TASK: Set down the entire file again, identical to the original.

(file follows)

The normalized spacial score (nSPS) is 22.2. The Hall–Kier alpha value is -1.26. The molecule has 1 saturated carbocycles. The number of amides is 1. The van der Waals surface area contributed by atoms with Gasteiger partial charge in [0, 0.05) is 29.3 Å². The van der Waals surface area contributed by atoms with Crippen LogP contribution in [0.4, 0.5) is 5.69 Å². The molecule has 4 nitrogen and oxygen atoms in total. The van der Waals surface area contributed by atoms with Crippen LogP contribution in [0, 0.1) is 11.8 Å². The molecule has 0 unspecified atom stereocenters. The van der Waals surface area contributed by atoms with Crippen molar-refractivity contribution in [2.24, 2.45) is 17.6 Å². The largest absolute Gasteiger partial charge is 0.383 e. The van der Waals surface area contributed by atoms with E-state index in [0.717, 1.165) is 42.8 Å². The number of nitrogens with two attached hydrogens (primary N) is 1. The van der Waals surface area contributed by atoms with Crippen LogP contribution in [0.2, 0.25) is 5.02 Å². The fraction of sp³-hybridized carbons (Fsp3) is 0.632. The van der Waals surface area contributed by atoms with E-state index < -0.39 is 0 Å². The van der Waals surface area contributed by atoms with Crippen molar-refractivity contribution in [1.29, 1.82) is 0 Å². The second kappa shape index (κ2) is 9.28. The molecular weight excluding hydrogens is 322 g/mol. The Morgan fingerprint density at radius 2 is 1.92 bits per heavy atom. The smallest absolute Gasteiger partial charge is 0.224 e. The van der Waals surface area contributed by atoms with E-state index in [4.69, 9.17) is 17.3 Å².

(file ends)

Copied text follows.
The normalized spacial score (nSPS) is 22.2. The Hall–Kier alpha value is -1.26. The molecule has 1 saturated carbocycles. The number of amides is 1. The van der Waals surface area contributed by atoms with Gasteiger partial charge in [0, 0.05) is 29.3 Å². The van der Waals surface area contributed by atoms with Crippen LogP contribution in [0.4, 0.5) is 5.69 Å². The molecule has 4 nitrogen and oxygen atoms in total. The van der Waals surface area contributed by atoms with Crippen LogP contribution in [0, 0.1) is 11.8 Å². The molecule has 0 unspecified atom stereocenters. The van der Waals surface area contributed by atoms with Crippen molar-refractivity contribution in [2.24, 2.45) is 17.6 Å². The largest absolute Gasteiger partial charge is 0.383 e. The van der Waals surface area contributed by atoms with E-state index in [0.717, 1.165) is 42.8 Å². The number of nitrogens with two attached hydrogens (primary N) is 1. The van der Waals surface area contributed by atoms with Crippen LogP contribution in [0.2, 0.25) is 5.02 Å². The fraction of sp³-hybridized carbons (Fsp3) is 0.632. The van der Waals surface area contributed by atoms with E-state index < -0.39 is 0 Å². The van der Waals surface area contributed by atoms with Crippen molar-refractivity contribution in [1.29, 1.82) is 0 Å². The second kappa shape index (κ2) is 9.28. The molecular weight excluding hydrogens is 322 g/mol. The Morgan fingerprint density at radius 2 is 1.92 bits per heavy atom. The smallest absolute Gasteiger partial charge is 0.224 e. The van der Waals surface area contributed by atoms with E-state index in [4.69, 9.17) is 17.3 Å².